Greek DPA fines PwC for unlawfully processing the personal data of its employees
A question of consent
07 August 2019
On 30 July 2019, the Greek Data Protection Authority issued a fine of €150,000 against PwC as a result of breaching of the GDPR rules in processing personal data of its employees.
The Greek DPA initiated an investigation regarding the processing of personal data by PwC following a complaint submitted against the company. From the public information it appears that the investigation was limited to the processing of personal data of PwC's employees, with a focus on the legal basis used to legitimate the data processing operations.
Following the investigation, the Greek DPA gave PwC 3 months to comply with a series of corrective measures as to bring the processing operations of its employees’ personal data to compliance with the provisions of the GDPR and also applied a EUR 150,000 fine as a sanctioning measure.
In its investigation, the Greek DPA concluded that PWC:
- had used an inappropriate legal basis for the processing of personal data of its employees. Thus, without making the proof of any internal documentation to support this approach, PwC chose consent as the legal basis for processing the data of its employees;
- this resulted in an unfair processing contrary to the provisions of the GDPR, since it moved the responsibility of the data processing on the employees, while in reality, the processing of their data was performed on other legal basis, such as performance of a contract, compliance with a legal obligation or legitimate interest, as the case;
- contrary to the GDPR requirements, the processing of employees data was also non-transparent since the employees had never in fact been informed on the actual legal grounds used to process their personal data for the various purposes pursued by their employer.
The Greek DPA concluded that by means of its practices, PwC breached the paramount principle of the GDPR, accountability. The controller was not able to demonstrate compliance with Article 5 (1) of the GDPR, and it violated the principle of accountability set out in Article 5 (2) of the GDPR.
The legal basis for processing employees' data
As repeatedly highlighted by the Article 29 Working Party (now the European Data Protection Board) in its Guidelines and Opinions, in the context of employment relations consent may only be used as a legal basis for processing data of employees in exceptional and very limited situations.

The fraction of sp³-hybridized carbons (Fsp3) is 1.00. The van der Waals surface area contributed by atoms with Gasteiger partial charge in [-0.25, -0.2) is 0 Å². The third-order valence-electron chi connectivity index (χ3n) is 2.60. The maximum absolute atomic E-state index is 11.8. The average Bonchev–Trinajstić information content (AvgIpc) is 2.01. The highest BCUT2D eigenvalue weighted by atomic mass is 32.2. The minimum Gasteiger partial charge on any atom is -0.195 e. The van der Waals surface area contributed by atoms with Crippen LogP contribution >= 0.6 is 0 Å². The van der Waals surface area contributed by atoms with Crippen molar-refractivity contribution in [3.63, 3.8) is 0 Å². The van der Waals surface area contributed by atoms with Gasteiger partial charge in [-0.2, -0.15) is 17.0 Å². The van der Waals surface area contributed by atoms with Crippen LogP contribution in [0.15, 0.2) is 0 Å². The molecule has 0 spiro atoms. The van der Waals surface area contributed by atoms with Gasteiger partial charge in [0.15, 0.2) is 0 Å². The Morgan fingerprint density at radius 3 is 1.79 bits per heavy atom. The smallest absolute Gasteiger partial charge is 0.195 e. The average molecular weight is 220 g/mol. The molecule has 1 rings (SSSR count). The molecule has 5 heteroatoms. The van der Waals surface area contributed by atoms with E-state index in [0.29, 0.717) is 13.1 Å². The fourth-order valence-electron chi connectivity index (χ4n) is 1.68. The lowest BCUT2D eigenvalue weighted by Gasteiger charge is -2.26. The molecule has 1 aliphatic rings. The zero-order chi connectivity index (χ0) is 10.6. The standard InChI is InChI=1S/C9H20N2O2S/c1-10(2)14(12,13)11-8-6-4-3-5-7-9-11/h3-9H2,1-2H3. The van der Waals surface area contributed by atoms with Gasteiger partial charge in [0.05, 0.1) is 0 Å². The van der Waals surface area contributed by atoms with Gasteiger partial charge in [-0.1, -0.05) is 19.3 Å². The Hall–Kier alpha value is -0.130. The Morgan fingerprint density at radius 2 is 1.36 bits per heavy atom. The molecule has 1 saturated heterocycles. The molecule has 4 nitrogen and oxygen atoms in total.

The employment relationship is seen as a dependency relationship, where the employee is not in fact free to express his/her will, for fear of suffering detrimental effects as a result of a refusal.
Consent as a legal basis for processing of personal data of employees may be used only when there may be no adverse consequences on a refusing employee, while the employer is the one to demonstrate the freedom of the employee consenting to the processing.
This will always mean that the employer should properly document in advance all situations when it intends to base any of its data processing operations regarding its employees on consent.
Data processing based on performance of contract may not be covered by relying on consent
While using consent as a legal basis whenever parties enter into a contractual relationship (since such a relationship also involves a consent as a precondition), especially when it comes to employment contracts, the difference between the two legal basis is of utmost importance.
Many controllers see it as a better protection to obtain and base the processing of data on the consent of their contracting party, however this may have side effects in what concerns compliance with the data protection requirements and the rights of the data subject.
Using consent as a legal basis for processing data necessary in the context of executing or performing a contract may seem more protective for the controller in what concerns the respective processing, but it may also give the data subject a feeling of more power over the processing than it actually has. This is very likely to result in an inappropriate regime applicable to the respective processing, for example in terms of safeguarding measures or in the manner of dealing data subjects' rights.
The data subject withdraws his consent
Where the legal basis for consent is properly applied, meaning that no other legal basis applies, failure to grant or revoke consent would amount to an absolute prohibition on the processing of personal data. If the data subject withdraws consent, the processing of personal data under another legal basis cannot be continued.
It is clear that this may not be the case in the context of data processing in employment relations (except for very limited situations when data processing may in fact occur based on consent.)
Key Take-away Points
- Each employer should carefully assess and document the legal basis used for the processing of the various categories of personal data of their employees for each purpose of processing.
- Consent may be used as a legal basis for processing of personal data in the context of employment relationships only in exceptional and limited situations.
- Whenever consent is identified as a legal basis of the processing, proper documentation supporting the assessment should be available to be presented in case of an investigation from the competent authorities.
- The employer must always make sure that the employee is fully and thoroughly informed on all the details of the processing of their data, in full compliance with the GDPR. The employer must be able to properly demonstrate fulfilment of such information requirements.